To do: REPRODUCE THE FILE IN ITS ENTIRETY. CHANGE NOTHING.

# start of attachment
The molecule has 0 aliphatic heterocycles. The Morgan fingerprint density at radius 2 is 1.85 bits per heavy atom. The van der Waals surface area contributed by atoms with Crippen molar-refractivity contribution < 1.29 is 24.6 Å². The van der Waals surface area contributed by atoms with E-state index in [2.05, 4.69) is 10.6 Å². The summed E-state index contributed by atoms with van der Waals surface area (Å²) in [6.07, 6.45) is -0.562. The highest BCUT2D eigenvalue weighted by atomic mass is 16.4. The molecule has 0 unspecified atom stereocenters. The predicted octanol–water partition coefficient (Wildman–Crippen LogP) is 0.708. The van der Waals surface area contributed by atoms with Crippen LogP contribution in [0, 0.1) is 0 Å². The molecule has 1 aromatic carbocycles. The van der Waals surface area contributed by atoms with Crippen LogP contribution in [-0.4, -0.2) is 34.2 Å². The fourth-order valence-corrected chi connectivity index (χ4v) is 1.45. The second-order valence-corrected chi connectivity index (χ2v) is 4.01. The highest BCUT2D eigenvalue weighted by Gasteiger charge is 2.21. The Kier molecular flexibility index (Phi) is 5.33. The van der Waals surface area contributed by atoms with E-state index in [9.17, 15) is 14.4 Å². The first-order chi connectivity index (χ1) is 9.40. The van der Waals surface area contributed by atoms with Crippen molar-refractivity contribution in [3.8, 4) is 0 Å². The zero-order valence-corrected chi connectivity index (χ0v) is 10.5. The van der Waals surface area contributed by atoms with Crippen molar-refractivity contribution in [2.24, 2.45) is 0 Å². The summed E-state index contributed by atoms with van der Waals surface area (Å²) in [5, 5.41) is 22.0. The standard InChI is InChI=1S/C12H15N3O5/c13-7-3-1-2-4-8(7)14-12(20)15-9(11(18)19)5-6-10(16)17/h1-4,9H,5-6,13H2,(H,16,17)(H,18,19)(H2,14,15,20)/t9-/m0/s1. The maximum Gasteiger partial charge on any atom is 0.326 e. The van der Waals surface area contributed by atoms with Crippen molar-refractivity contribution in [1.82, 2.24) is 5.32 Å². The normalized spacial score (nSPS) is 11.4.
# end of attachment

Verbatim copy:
The molecule has 0 aliphatic heterocycles. The Morgan fingerprint density at radius 2 is 1.85 bits per heavy atom. The van der Waals surface area contributed by atoms with Crippen molar-refractivity contribution < 1.29 is 24.6 Å². The van der Waals surface area contributed by atoms with E-state index in [2.05, 4.69) is 10.6 Å². The summed E-state index contributed by atoms with van der Waals surface area (Å²) in [6.07, 6.45) is -0.562. The highest BCUT2D eigenvalue weighted by atomic mass is 16.4. The molecule has 0 unspecified atom stereocenters. The predicted octanol–water partition coefficient (Wildman–Crippen LogP) is 0.708. The van der Waals surface area contributed by atoms with Crippen LogP contribution in [0, 0.1) is 0 Å². The molecule has 1 aromatic carbocycles. The van der Waals surface area contributed by atoms with Crippen LogP contribution in [-0.4, -0.2) is 34.2 Å². The fourth-order valence-corrected chi connectivity index (χ4v) is 1.45. The second-order valence-corrected chi connectivity index (χ2v) is 4.01. The highest BCUT2D eigenvalue weighted by Gasteiger charge is 2.21. The Kier molecular flexibility index (Phi) is 5.33. The van der Waals surface area contributed by atoms with E-state index in [9.17, 15) is 14.4 Å². The first-order chi connectivity index (χ1) is 9.40. The van der Waals surface area contributed by atoms with Crippen molar-refractivity contribution in [3.8, 4) is 0 Å². The zero-order valence-corrected chi connectivity index (χ0v) is 10.5. The van der Waals surface area contributed by atoms with Crippen molar-refractivity contribution in [2.24, 2.45) is 0 Å². The summed E-state index contributed by atoms with van der Waals surface area (Å²) in [5, 5.41) is 22.0. The standard InChI is InChI=1S/C12H15N3O5/c13-7-3-1-2-4-8(7)14-12(20)15-9(11(18)19)5-6-10(16)17/h1-4,9H,5-6,13H2,(H,16,17)(H,18,19)(H2,14,15,20)/t9-/m0/s1. The maximum Gasteiger partial charge on any atom is 0.326 e. The van der Waals surface area contributed by atoms with Crippen molar-refractivity contribution in [1.82, 2.24) is 5.32 Å². The normalized spacial score (nSPS) is 11.4.